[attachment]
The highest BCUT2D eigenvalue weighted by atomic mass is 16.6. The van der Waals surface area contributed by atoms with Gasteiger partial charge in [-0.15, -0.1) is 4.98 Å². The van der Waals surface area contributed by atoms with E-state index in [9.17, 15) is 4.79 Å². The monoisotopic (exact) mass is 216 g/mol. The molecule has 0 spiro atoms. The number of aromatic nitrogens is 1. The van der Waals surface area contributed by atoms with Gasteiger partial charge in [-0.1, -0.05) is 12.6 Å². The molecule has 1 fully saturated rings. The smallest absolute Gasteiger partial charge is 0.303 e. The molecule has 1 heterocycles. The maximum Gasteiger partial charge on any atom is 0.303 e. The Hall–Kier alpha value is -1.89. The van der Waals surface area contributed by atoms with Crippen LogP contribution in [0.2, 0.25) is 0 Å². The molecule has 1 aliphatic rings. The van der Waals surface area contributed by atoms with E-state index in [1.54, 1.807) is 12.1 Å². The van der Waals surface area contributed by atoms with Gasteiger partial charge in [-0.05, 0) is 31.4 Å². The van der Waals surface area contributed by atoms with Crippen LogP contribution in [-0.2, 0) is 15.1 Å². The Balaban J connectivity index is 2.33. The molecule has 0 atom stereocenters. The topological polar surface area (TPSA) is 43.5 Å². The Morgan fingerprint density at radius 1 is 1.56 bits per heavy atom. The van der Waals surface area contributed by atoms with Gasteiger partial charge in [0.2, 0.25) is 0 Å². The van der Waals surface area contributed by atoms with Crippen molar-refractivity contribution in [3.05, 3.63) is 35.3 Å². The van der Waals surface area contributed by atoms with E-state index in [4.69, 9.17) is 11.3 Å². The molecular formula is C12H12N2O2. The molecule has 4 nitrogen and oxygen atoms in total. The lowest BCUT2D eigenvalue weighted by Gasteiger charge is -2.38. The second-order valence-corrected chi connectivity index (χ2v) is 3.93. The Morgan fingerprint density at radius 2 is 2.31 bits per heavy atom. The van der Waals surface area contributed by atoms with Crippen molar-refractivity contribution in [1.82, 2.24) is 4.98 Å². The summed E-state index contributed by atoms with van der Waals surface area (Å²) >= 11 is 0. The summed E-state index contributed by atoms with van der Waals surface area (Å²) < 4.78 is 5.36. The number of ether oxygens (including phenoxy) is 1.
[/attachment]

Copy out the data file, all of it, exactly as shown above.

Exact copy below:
The highest BCUT2D eigenvalue weighted by atomic mass is 16.6. The van der Waals surface area contributed by atoms with Gasteiger partial charge in [-0.15, -0.1) is 4.98 Å². The van der Waals surface area contributed by atoms with E-state index in [9.17, 15) is 4.79 Å². The monoisotopic (exact) mass is 216 g/mol. The molecule has 0 spiro atoms. The number of aromatic nitrogens is 1. The van der Waals surface area contributed by atoms with Gasteiger partial charge in [-0.1, -0.05) is 12.6 Å². The molecule has 1 fully saturated rings. The smallest absolute Gasteiger partial charge is 0.303 e. The molecule has 1 heterocycles. The maximum Gasteiger partial charge on any atom is 0.303 e. The Hall–Kier alpha value is -1.89. The van der Waals surface area contributed by atoms with Crippen LogP contribution in [0.2, 0.25) is 0 Å². The molecule has 1 aliphatic rings. The van der Waals surface area contributed by atoms with E-state index in [1.54, 1.807) is 12.1 Å². The van der Waals surface area contributed by atoms with Gasteiger partial charge in [-0.05, 0) is 31.4 Å². The van der Waals surface area contributed by atoms with Crippen LogP contribution in [-0.2, 0) is 15.1 Å². The Balaban J connectivity index is 2.33. The molecule has 0 atom stereocenters. The topological polar surface area (TPSA) is 43.5 Å². The Morgan fingerprint density at radius 1 is 1.56 bits per heavy atom. The van der Waals surface area contributed by atoms with Gasteiger partial charge in [0.2, 0.25) is 0 Å². The van der Waals surface area contributed by atoms with Crippen molar-refractivity contribution in [3.05, 3.63) is 35.3 Å². The van der Waals surface area contributed by atoms with E-state index in [4.69, 9.17) is 11.3 Å². The molecular formula is C12H12N2O2. The molecule has 4 nitrogen and oxygen atoms in total. The lowest BCUT2D eigenvalue weighted by Gasteiger charge is -2.38. The second-order valence-corrected chi connectivity index (χ2v) is 3.93. The Morgan fingerprint density at radius 2 is 2.31 bits per heavy atom. The van der Waals surface area contributed by atoms with Crippen molar-refractivity contribution in [1.82, 2.24) is 4.98 Å². The summed E-state index contributed by atoms with van der Waals surface area (Å²) >= 11 is 0. The summed E-state index contributed by atoms with van der Waals surface area (Å²) < 4.78 is 5.36. The number of ether oxygens (including phenoxy) is 1.